LUCAS KAZAN: THE GAY PORN BLOG INTERVIEW
Director Lucas Kazan has worked in the adult industry for over twenty years — from the lavish highs of VHS to today’s uncertain waters. I ran into the master of Italian hardcore a few months ago, while he planned his next shoot. So I reached out to him last week to talk more about how he got into the business, his favorite men, his longest shoots and where he sees the gay porn industry going. The Gay Porn Blog Interview with Lucas Kazan, after the jump …
What was the first porn you ever saw?
Frankfurt, Germany, 1980. I was barely 15 but looked much older: I mustered the courage up to buy a ticket at one of Frankfurt’s sleazy “Kinos”. It played straight movies on three screens, and a gay movie on the smallest. I remember the cashier looking at me and asking: “Honey, this is for a queer flick. Don’t you want to watch a straight one?” The theatre had no more than 20 seats, all filthy, most broken. On the screen, a young man jerking off. No sound, not even a music score… I was hooked.
How did you get into the business?
Funny how things turned out. In my early 20s, I used to work as a film critic: under my ‘real name’, I also wrote extensively on gay porn for glbt monthly Babilonia, and wrote about it with the same tools I’d use in my trade — semiotics, narratology, sociology … Which eventually led to my Vietato ai minori, Italy’s first ‘scholarly’ book on the history of gay porn. I left my native Milan, moved to Hollywood, graduated from the American Film Institute and began pursuing a career as a production manager first, as an independent Producer then. What about porn?, you ask … Well, my Hollywood neighbors at the time happened to be director Gino Colbert and German performer Wolff: we became good friends and Gino asked me on his ‘naughty’ sets. They were fun, colorful, transgressive — so different from anything ‘mainstream’ , so foreign to my Catholic upbringing. I quickly learned the ropes and, in late 1993, I became Gino’s production manager. Nothing more than a hobby over the weekends. But it offered me a chance to work with a number of porn companies (straight and gay) and to learn from industry veterans: Savannah, Jeff Stryker, producer Scott Masters, directors John Travis and Jerry Douglas, you name them… At the same time, I kept writing for the skin trades — both Italian and American: the now defunct Manshots, Unzipped, GayItalia, Adam [Gay Video Guide] …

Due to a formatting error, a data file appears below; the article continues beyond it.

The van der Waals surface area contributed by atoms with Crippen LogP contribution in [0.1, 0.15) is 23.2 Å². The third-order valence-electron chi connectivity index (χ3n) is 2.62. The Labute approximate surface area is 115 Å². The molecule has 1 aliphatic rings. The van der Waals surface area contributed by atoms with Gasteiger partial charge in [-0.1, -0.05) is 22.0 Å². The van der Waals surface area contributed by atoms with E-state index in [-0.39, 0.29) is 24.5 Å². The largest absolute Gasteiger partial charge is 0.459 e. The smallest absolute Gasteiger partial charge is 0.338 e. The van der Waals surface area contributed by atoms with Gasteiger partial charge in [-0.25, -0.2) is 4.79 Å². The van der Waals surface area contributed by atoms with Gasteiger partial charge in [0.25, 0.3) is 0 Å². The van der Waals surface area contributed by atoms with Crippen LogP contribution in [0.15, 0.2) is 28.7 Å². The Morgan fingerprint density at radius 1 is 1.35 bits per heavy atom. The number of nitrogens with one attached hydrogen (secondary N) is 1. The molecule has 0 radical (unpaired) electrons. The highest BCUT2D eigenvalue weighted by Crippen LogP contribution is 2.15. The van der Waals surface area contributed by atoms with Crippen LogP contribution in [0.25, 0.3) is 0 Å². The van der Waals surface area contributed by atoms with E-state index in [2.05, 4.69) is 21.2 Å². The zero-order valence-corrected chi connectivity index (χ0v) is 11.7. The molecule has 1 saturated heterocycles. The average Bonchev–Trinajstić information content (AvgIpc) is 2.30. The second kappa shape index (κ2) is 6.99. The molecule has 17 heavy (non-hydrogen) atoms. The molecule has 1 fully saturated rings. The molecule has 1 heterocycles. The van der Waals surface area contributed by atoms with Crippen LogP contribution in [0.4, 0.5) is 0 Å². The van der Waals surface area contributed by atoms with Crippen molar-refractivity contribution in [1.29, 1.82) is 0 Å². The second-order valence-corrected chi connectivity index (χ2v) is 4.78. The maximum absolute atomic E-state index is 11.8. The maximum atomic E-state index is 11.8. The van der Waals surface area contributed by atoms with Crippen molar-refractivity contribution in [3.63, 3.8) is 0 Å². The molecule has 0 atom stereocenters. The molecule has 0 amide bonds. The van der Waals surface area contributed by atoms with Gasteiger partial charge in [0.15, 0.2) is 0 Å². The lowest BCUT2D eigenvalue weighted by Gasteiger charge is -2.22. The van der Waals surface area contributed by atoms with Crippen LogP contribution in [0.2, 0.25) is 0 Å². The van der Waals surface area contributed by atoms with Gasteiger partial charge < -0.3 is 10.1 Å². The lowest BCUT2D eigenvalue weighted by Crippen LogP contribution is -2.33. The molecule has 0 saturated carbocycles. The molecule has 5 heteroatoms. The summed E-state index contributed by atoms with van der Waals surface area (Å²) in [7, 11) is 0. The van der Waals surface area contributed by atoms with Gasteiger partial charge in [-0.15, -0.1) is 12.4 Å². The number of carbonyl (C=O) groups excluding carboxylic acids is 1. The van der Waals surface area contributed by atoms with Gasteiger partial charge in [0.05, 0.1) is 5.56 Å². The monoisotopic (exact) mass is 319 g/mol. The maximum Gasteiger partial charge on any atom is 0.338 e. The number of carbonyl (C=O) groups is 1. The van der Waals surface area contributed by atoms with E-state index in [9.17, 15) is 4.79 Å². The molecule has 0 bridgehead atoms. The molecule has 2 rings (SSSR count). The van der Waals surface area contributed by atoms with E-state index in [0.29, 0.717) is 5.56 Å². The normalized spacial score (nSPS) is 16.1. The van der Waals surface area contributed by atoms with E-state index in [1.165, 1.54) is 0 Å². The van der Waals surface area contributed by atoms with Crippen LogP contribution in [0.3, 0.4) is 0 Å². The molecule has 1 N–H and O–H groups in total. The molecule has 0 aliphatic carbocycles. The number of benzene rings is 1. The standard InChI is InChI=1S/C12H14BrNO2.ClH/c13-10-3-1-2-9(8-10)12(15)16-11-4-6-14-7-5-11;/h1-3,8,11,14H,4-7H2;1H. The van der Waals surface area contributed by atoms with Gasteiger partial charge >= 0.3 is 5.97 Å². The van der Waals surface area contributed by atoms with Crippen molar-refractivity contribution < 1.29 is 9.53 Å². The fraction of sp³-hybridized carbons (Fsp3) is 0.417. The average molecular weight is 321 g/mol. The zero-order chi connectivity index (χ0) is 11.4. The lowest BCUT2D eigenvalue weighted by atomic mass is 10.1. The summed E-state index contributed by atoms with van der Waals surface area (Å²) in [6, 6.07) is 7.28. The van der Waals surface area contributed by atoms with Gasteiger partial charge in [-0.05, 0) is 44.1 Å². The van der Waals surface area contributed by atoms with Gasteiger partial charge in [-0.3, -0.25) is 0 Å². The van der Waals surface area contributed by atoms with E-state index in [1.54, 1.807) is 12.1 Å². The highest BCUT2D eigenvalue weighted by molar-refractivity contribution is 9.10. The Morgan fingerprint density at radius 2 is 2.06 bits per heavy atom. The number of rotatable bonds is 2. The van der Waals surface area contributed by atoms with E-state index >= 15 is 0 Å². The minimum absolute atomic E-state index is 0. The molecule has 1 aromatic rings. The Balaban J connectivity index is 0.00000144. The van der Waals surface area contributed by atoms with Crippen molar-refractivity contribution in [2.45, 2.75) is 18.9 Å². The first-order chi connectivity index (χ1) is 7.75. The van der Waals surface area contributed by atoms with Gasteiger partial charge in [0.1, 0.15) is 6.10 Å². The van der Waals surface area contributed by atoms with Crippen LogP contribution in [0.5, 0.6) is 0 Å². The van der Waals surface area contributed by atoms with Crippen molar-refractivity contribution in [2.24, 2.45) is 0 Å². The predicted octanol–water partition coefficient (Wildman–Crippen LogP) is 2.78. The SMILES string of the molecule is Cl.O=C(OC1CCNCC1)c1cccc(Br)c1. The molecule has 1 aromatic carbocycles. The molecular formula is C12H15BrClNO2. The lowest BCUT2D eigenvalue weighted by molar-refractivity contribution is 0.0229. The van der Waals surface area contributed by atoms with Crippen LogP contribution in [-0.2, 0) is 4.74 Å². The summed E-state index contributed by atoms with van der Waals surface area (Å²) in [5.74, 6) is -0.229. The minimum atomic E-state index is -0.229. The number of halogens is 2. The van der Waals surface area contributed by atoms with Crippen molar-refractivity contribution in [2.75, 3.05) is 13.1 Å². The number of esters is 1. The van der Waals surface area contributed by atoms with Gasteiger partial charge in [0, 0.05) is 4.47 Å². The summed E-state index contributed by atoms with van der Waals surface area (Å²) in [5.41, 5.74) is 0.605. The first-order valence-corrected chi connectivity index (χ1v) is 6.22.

Why did you decide to start your own company?
In 1997, Men of Odyssey made me an offer I could not refuse — helming a movie in my own country. The end result, Journey to Italy was nothing short of a disaster, despite its lofty budget . But it taught me a lot… think of it as my ‘hardcore’ boot camp. For the sequel, I wanted full creative control: I started Lucas Kazan Productions in 1998, financed Journey to Italy 2/Desire on my own and sold the hardcore rights back to Odyssey, while retaining the soft core rights. I’ve grown since, I’ve learnt by trials and errors. And colleague Kristen Bjorn was patient enough to mentor me and help me better both my camera work and my sexual choreography.
You’ve been making porn for over 15 years, what’s changed most since you first started?
20 since my Production Manager’s days… What changed? Everything. Back then, there used to be a few visionary players — both in production and in distribution. Today, everyone with a $300 handycam and an Xtube channel is his own producer. The studios that contributed to shaping the business are no longer or have changed ownership: Catalina, Colt, Fox, All Worlds, Studio2000… Same goes for some of the largest online properties: do you even remember StraightCollegeMen? Big budgets, large crews, purpose and production values… mostly gone; auteur porn, story-driven and visually-driven porn… gone. Instead, ‘corporate’ smut has taken over — often straight-owned, often with gimmicky (offensive?) niches and pseudo-amateur camera work. Media and viewing habits have shifted: from VHS/DVD to the internet realm of now-free-and-everywhere. Piracy has devalued porn to the point consumers no longer see the need to pay more than a $1 trial and producers no longer see the need to support it with broader ambitions. Then you have brand-new forms of adult entertainment — with nothing to do with the pre-recorded content I first fell in love with: mobile apps, chats, live cams, dating sites, cruising sites, social networks. It’s a whole new game, really! And yet I keep asking myself: the magnificent porn features of the late 70s – 80s had in fact developed from the ‘loops’ of the early 70s. Is reality porn, as we experience online these days, somewhat similar to those old 8mm loops, poorly lit, blocked, shot, edited? And, if so, what kind of porn will develop in the next few years? How will it look like? Which needs will it answer? Which language will it speak? These are the questions that keep me engaged. And I begin to find some exciting clues: as the ‘reality wave’ and its aesthetic indifference weaken, producers like CockyBoys and Nakedsword are taking risks and boldly exploring the genre from within: form, content, business models.